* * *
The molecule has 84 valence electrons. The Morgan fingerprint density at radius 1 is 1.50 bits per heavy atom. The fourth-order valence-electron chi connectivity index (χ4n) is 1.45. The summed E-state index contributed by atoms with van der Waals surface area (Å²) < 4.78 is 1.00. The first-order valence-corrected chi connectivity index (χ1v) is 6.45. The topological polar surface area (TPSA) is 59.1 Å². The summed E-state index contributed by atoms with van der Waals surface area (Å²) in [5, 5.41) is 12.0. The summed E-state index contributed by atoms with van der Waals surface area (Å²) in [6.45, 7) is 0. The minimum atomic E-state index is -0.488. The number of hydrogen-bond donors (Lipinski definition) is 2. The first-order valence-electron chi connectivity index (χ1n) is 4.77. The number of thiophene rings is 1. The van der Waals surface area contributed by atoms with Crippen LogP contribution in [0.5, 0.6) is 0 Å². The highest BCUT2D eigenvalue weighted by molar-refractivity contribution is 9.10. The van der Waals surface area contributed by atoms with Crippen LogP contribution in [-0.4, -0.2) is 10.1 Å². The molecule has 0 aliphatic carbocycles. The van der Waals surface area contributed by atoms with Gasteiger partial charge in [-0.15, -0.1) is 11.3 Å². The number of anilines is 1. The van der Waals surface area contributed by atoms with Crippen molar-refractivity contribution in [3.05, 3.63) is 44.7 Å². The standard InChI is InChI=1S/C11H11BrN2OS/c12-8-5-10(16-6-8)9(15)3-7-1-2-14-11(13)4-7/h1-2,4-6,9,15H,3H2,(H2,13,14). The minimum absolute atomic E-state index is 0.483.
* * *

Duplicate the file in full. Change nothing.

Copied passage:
The molecule has 84 valence electrons. The Morgan fingerprint density at radius 1 is 1.50 bits per heavy atom. The fourth-order valence-electron chi connectivity index (χ4n) is 1.45. The summed E-state index contributed by atoms with van der Waals surface area (Å²) < 4.78 is 1.00. The first-order valence-corrected chi connectivity index (χ1v) is 6.45. The topological polar surface area (TPSA) is 59.1 Å². The summed E-state index contributed by atoms with van der Waals surface area (Å²) in [5, 5.41) is 12.0. The summed E-state index contributed by atoms with van der Waals surface area (Å²) in [6.45, 7) is 0. The minimum atomic E-state index is -0.488. The number of hydrogen-bond donors (Lipinski definition) is 2. The first-order valence-electron chi connectivity index (χ1n) is 4.77. The number of thiophene rings is 1. The van der Waals surface area contributed by atoms with Crippen LogP contribution in [0.5, 0.6) is 0 Å². The highest BCUT2D eigenvalue weighted by molar-refractivity contribution is 9.10. The van der Waals surface area contributed by atoms with Crippen LogP contribution in [-0.4, -0.2) is 10.1 Å². The molecule has 0 aliphatic carbocycles. The van der Waals surface area contributed by atoms with Gasteiger partial charge in [-0.15, -0.1) is 11.3 Å². The number of anilines is 1. The van der Waals surface area contributed by atoms with Crippen molar-refractivity contribution in [3.05, 3.63) is 44.7 Å². The standard InChI is InChI=1S/C11H11BrN2OS/c12-8-5-10(16-6-8)9(15)3-7-1-2-14-11(13)4-7/h1-2,4-6,9,15H,3H2,(H2,13,14). The minimum absolute atomic E-state index is 0.483.